The Ruins of Lace
by Iris AnthonyPublished by: Sourcebooks Landmark Publish Date: October 1, 2012 Genre: Literary Fiction, Historical Fiction Source: ARC provided for review from Publisher My Rating: 3.5 of 5 Stars Blurb from Goodreads:
Lace is a thing like hope.
It is beauty; it is grace.
It was never meant to destroy so many lives .
The mad passion for forbidden lace has infiltrated France,
pulling soldier and courtier alike into its web. For those who want the best, Flemish lace is the only choice, an exquisite perfection of thread and air. For those who want something they don’t have, Flemish lace can buy almost anything––or anyone.
For Lisette, lace begins her downfall, and the only way to atone for her sins is to outwit the noble who now demands the impossible. To fail means certain destruction. But for Katharina, lace is her salvation. It is who she is; it is what she does. If she cannot make this stunning tempest of threads, a dreaded fate awaits.
The most lucrative contraband in Europe, with its intricate patterns and ephemeral hope, threatens to cost them everything. Lace may be the deliverance for which they all pray…or it may bring the ruin and imprisonment they all fear.
The Ruins of Lace is a turn from what I generally read (romance), but this book piqued my interest and I had to give it a try.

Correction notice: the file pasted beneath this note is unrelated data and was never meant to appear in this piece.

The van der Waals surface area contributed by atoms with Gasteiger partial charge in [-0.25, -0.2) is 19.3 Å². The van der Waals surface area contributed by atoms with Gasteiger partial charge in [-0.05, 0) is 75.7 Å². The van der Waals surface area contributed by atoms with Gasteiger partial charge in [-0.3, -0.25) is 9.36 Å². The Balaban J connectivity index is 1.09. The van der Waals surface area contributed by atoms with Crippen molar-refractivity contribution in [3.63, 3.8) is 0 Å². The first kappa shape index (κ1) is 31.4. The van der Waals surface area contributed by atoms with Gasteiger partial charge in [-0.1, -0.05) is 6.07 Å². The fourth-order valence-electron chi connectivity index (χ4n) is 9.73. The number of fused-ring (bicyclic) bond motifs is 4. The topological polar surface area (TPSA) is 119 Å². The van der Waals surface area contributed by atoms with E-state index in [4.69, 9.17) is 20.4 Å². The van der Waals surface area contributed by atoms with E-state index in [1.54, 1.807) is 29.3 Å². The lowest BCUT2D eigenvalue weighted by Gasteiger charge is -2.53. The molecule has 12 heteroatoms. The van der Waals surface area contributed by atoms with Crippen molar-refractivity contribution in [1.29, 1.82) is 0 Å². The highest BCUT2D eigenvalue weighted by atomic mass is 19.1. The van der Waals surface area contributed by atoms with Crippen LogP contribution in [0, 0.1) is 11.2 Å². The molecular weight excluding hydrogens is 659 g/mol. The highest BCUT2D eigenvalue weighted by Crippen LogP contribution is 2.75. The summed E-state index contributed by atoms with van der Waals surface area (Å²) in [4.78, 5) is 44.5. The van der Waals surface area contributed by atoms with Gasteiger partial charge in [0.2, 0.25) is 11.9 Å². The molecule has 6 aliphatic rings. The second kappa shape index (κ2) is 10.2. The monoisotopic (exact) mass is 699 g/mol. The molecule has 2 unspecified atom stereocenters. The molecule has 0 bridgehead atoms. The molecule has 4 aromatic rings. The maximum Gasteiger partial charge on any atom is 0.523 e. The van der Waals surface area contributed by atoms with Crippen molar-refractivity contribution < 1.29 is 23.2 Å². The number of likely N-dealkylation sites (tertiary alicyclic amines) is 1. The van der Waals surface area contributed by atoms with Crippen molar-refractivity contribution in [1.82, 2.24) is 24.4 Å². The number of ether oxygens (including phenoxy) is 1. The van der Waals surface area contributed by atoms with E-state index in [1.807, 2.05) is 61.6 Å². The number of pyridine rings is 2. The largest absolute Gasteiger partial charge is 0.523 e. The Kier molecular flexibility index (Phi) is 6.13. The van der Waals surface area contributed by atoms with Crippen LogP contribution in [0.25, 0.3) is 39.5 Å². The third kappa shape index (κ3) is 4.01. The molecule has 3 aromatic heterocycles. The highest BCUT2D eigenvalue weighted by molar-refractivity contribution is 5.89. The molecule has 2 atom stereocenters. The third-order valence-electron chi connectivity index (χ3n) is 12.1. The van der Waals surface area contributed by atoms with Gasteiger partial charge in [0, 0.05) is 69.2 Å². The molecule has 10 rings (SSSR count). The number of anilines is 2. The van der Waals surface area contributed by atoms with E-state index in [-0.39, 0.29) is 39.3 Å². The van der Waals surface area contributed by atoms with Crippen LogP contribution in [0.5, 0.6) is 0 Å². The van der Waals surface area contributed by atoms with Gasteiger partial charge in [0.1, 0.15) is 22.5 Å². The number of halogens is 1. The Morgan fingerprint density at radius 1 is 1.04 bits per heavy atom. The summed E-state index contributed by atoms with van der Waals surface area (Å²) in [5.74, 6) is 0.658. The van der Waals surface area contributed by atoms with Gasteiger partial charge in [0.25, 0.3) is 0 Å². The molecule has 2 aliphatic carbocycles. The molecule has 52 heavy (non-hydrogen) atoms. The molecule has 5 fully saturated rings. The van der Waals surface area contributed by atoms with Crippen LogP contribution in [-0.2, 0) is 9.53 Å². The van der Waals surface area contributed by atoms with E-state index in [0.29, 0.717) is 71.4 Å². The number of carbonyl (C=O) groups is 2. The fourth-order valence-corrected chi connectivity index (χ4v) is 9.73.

With a cast of divergent characters in various levels of social standing, all united by forbidden lace, Iris Anthony has weaved together an intricate and intelligent novel.
There is so much to The Ruins of Lace that makes it a unique novel. The story is told from multiple viewpoints and characters who seemingly have little to do with each other. The central theme is lace, a very special, high quality, much-coveted lace that has been forbidden in France. Certain people and characters will do just about anything to obtain the lucrative lace, and for some of the characters in this book, the lace is their downfall.
Because of the multiple viewpoints and characters, the pacing is quite slow, especially in the beginning. The characters are slowly introduced and their connections to other characters is not clear. As the story progresses, threads begin to connect and the story pieces together. So, despite the slow nature, as the story came together, I found myself really enjoying the book. I appreciate how intricate this book is, and how the story parallels the lace that is central to the novel.
This book is one that left me thinking. When I finished the last page, I was unsure how I felt about what I had just read. I enjoyed the story and how everything pieced together, but I felt that there were a few threads left open. I think that the author may have intended this type of ending to let readers draw their own conclusions, but I would have liked a bit more completeness. As I said, I am used to reading romance books, and I like my endings to have definite conclusions. However, I will say that overall, I was very pleased with this book. I like branching out from my go-to genre on occasion, and I was not disappointed with The Ruins of Lace.
The Ruins of Lace is a distinctively unique novel that I would suggest for readers of historical or literary fiction.
The Ruins of Lace releases in early October. You can find it at: